Goodrum said Howell will serve as the airport director, but will not be public safety director as Oropeza had been doing. The former director and city employee retired at age 57 from his $128,492 per year job under a public safety pension that allowed him to draw more than $61,000 annually immediately. He had been at the airport since November 1986.

Goodrum said Howell’s three-year contract will pay him $125,000 annually.

Howell is accredited by the American Association of Airport Executives, something the commission was looking for in its new director, she said.

“I feel like we’re getting somebody that knows what it’s like to run something a little bit larger (than Columbus Airport), with more operations,” Goodrum said of Howell’s experience in San Luis Obispo. “So it’s like trying to step up the operation that we have.”

Howell, a native of Santa Barbara, Calif., earned a bachelor’s of science degree in professional aeronautics from Embry-Riddle Aeronautical University. He has specialized training in airport security, the commission said, and is a licensed private pilot.

“It’s a great airport,” Howell said of Columbus, where he will run a full-service facility that offers both commercial airline and general aviation services. The airport has its own police and fire operations, a restaurant and a stable of car rental companies operating there. “I just want to be able to build on that ... and take it to the next level, and move on to bigger and brighter things. There’s so much potential there.”

Columbus Airport suffered through the years as more and more travelers opted to either drive themselves 98 miles to Hartsfield-Jackson Atlanta International Airport, or take Groome Transportation, a shuttle service that has flourished. Frequent flight delays to and from Columbus, along with reports of lost or misplaced baggage, did not help the airport in the eyes of the traveling public.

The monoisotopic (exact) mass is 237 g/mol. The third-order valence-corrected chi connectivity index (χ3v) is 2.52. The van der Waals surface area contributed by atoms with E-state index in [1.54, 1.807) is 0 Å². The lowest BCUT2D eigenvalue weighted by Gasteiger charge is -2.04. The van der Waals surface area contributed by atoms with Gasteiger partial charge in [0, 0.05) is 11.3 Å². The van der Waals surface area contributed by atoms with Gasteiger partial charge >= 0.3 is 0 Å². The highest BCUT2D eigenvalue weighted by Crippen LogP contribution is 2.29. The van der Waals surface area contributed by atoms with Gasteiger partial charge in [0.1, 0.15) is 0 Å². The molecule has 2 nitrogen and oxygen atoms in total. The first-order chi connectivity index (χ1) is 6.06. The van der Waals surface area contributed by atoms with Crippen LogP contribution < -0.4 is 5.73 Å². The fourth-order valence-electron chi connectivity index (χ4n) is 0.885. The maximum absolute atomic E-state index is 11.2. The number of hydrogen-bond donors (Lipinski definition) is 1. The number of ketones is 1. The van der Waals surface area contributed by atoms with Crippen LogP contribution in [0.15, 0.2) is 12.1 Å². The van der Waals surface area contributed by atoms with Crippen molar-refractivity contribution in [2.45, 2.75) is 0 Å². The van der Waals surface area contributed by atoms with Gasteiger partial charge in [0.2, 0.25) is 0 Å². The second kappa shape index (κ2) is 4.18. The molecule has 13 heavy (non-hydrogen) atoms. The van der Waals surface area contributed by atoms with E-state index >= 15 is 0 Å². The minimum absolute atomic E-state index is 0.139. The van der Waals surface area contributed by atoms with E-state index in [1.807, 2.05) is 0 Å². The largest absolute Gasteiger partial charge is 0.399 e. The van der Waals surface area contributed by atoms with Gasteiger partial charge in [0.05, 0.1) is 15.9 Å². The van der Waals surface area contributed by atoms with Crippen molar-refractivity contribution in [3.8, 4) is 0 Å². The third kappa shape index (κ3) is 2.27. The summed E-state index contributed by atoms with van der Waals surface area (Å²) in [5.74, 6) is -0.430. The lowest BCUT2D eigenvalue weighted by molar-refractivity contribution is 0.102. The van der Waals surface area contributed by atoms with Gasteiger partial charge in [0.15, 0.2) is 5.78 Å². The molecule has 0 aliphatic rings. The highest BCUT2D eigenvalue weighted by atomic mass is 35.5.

O’Brien acknowledged there are “huge challenges” in the Columbus market, but said there are some excellent possibilities awaiting Howell.

“I think there’s a great opportunity to double, triple, maybe even quadruple the number of passengers going through this airport,” he said. “I’m not talking over decades. I’m talking about in the foreseeable future. It’s more a matter of mobilizing the community into a single consumer voice, and having the airport leverage that on behalf of the regional community and get you guys some more opportunities. In turn, that gets more jobs, greater economic impact, etc.”

During Oropeza’s tenure, which included deregulation of the airline industry, Columbus Airport saw its passenger levels rise and fall, with an overall trend lower. Several airlines came and went through the years — USAir Express, Northwest Airlink, Gulfstream International, Atlantic Southeast Airlines and American Eagle.

Columbus Airport, located at 3250 West Britt David Rd., has an annual budget of roughly $6 million, Goodrum said, with a staff of about 50 people. That does not include Federal Aviation Administration and Transportation Security Administration workers at the facility.

Howell said he and wife, Deborah, are looking forward to purchasing a home in Columbus. The couple also will be closer to family in Kentucky.

“We’re really looking forward to relocating back to that (Southeast) area,” he said.